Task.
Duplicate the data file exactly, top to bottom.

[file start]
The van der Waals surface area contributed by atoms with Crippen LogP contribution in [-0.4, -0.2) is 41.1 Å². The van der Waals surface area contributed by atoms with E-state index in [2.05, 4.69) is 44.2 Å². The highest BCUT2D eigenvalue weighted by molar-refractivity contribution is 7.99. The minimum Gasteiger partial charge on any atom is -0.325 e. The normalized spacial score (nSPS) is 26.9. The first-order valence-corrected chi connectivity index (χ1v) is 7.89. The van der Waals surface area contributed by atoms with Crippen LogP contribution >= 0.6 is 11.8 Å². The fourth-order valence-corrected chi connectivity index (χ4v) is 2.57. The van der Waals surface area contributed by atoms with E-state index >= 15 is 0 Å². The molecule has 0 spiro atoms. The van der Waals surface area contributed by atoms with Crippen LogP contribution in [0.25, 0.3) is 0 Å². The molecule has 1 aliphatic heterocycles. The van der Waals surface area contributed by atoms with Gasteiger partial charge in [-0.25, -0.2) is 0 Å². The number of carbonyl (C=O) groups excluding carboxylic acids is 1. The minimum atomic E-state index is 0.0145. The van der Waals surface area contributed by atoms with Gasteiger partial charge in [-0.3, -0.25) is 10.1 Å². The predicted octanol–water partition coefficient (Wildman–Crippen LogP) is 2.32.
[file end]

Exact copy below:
The van der Waals surface area contributed by atoms with Crippen LogP contribution in [-0.4, -0.2) is 41.1 Å². The van der Waals surface area contributed by atoms with E-state index in [2.05, 4.69) is 44.2 Å². The highest BCUT2D eigenvalue weighted by molar-refractivity contribution is 7.99. The minimum Gasteiger partial charge on any atom is -0.325 e. The normalized spacial score (nSPS) is 26.9. The first-order valence-corrected chi connectivity index (χ1v) is 7.89. The van der Waals surface area contributed by atoms with Crippen LogP contribution >= 0.6 is 11.8 Å². The fourth-order valence-corrected chi connectivity index (χ4v) is 2.57. The van der Waals surface area contributed by atoms with E-state index >= 15 is 0 Å². The molecule has 0 spiro atoms. The van der Waals surface area contributed by atoms with Crippen LogP contribution in [0.25, 0.3) is 0 Å². The molecule has 1 aliphatic heterocycles. The van der Waals surface area contributed by atoms with Gasteiger partial charge in [-0.25, -0.2) is 0 Å². The number of carbonyl (C=O) groups excluding carboxylic acids is 1. The minimum atomic E-state index is 0.0145. The van der Waals surface area contributed by atoms with Gasteiger partial charge in [-0.3, -0.25) is 10.1 Å². The predicted octanol–water partition coefficient (Wildman–Crippen LogP) is 2.32.